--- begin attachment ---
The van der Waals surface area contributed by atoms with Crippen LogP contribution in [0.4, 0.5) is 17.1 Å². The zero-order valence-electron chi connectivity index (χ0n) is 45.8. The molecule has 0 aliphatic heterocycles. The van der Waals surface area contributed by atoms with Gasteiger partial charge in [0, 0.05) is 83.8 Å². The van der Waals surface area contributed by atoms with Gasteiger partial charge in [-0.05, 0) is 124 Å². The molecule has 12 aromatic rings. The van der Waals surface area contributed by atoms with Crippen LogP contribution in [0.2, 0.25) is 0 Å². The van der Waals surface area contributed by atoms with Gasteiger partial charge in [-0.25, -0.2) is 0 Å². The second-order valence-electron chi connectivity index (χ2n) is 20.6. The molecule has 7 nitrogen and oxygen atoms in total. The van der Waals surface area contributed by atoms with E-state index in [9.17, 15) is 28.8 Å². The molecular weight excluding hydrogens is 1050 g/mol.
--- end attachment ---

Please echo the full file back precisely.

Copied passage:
The van der Waals surface area contributed by atoms with Crippen LogP contribution in [0.4, 0.5) is 17.1 Å². The zero-order valence-electron chi connectivity index (χ0n) is 45.8. The molecule has 0 aliphatic heterocycles. The van der Waals surface area contributed by atoms with Gasteiger partial charge in [0, 0.05) is 83.8 Å². The van der Waals surface area contributed by atoms with Gasteiger partial charge in [-0.05, 0) is 124 Å². The molecule has 12 aromatic rings. The van der Waals surface area contributed by atoms with Crippen LogP contribution in [0.2, 0.25) is 0 Å². The van der Waals surface area contributed by atoms with Gasteiger partial charge in [-0.25, -0.2) is 0 Å². The second-order valence-electron chi connectivity index (χ2n) is 20.6. The molecule has 7 nitrogen and oxygen atoms in total. The van der Waals surface area contributed by atoms with E-state index in [9.17, 15) is 28.8 Å². The molecular weight excluding hydrogens is 1050 g/mol.